Embrace the Unexpected: Why joining a student organization was the best decision I ever made

This Clubs Day, learn to appreciate the unforeseen benefits of signing up

Clubs Day booths on SFU’s Burnaby Campus
Clubs Day returns in person for the first time in two years (photo taken before COVID-19 pandemic). Photo: Gudrun Wai-Gunnarsson / The Peak

By Luke Faulks, Opinions Editor

This May, for the first time in two years, Clubs Day is back in person at SFU! From May 17–19,  SFU’s diverse set of clubs and student organizations will be on display for potential recruits, from the Bowlers to the Introverts, the Knitters to the Optimists. And you should join! But not because of the standard reasons you’re pressured to join; you should join because there’s no telling where your involvement will take you.  

 I know “join a club” is a tired piece of advice. Joining, they say, will do everything from enhance your resume to giving you a new pool of friends to just keeping you busy. Those reasons are valid, but getting involved could open up a much wider world. 

Take my case. During the pandemic, when I found myself with a bit more time on my hands, I said “yes” to a number of opportunities that came across my plate. The first big one, the one that has not stopped paying me back, was signing onto a new student journal, Gadfly. I got to be a part of the first year of this journal, SFU’s first-ever journal of undergraduate political science research back in 2020/2021. 

Yes, it looks good on my resume. Yes, I’ve been able to spend a great deal of time with some fantastic, like-minded people. That’s all a given when you join a club or student organization. What I couldn’t have seen coming were the ways in which the journal provided a stepping-off point for more learning, more skills, and ever more opportunities on and off-campus.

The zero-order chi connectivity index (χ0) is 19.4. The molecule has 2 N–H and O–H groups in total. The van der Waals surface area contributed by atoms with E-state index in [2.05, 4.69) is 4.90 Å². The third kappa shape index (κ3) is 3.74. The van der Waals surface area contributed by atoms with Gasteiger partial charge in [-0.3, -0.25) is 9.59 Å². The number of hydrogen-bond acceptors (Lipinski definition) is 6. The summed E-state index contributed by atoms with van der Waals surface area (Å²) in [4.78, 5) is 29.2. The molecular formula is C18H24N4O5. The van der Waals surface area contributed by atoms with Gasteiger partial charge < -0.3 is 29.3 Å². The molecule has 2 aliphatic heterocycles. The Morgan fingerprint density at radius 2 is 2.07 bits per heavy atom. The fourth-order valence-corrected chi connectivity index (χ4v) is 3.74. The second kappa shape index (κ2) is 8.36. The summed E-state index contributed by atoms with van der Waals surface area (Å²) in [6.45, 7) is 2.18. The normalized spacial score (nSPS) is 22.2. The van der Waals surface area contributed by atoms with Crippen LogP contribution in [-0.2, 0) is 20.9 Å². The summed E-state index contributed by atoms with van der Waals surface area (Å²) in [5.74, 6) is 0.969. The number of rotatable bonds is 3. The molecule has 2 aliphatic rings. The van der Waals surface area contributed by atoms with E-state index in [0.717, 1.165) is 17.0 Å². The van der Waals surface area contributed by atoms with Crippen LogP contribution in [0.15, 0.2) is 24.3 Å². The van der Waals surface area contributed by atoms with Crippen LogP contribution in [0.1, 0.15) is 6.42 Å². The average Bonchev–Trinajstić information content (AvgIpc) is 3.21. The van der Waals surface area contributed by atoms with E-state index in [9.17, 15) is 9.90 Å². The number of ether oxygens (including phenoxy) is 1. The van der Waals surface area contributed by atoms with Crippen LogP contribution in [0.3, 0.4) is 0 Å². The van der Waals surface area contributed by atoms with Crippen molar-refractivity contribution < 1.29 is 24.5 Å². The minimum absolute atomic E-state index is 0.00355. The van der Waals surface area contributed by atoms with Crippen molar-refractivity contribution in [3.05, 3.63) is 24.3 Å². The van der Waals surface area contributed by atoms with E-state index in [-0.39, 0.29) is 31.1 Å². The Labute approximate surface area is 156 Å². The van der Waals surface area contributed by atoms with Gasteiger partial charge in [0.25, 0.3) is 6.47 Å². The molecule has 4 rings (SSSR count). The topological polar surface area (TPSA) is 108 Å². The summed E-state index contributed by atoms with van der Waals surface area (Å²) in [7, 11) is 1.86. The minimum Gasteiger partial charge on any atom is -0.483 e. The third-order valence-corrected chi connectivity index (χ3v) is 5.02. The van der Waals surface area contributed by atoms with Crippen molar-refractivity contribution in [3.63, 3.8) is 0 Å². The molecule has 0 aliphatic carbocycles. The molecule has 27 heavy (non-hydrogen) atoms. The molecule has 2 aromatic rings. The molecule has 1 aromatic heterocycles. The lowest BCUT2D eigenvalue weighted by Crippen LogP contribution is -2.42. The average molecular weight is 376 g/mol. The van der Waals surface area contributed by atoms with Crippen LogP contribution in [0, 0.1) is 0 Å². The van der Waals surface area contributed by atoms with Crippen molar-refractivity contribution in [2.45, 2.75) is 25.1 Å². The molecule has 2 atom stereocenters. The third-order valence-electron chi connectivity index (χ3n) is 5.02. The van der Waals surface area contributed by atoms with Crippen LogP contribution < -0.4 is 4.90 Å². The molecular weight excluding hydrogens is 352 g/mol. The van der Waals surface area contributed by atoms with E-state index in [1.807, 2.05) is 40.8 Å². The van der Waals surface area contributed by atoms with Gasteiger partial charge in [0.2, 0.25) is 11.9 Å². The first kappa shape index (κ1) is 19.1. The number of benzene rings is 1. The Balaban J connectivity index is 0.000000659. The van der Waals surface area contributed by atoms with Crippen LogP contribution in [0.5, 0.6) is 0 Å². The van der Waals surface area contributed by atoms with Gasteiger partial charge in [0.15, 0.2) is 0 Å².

Because I fell into a section editor and head copy editor roles, I’ve been able to interact with contributors throughout the review and publishing process. Getting to learn about the issues that animate members is a big, unpredictable benefit of joining. Working with other students challenged my worldview and positions in the political arena outside my climate and energy focus. 

The big spin-off effect of joining a club is following your passions to join other clubs. One of the single best things to come about from my joining Gadfly has been my tenure at The Peak. Absent an Instagram account, and in the throes of a hectic semester, I’d missed the call for applications to The Peak’s open positions. An eleventh-hour suggestion by my Gadfly editor-in-chief that I go for a staff writer position prompted an ultimately successful application to this paper. Thanks, The Peak. Thanks, Gadfly

This May, instead of carefully avoiding the eyes of the bubbly folks stationed at booths in Convocation Mall, go talk to them! If that’s not your thing, I feel you. Hit ‘em up on social media! Joining a club opens up a world of possibilities that you have no way of appreciating until you’re in the thick of it. You’ve just got to take that first leap.

If you’re interested in becoming a contributor, sign-up for pitch meetings on our website. And don’t forget to pop by the paper’s booth this Club’s Day!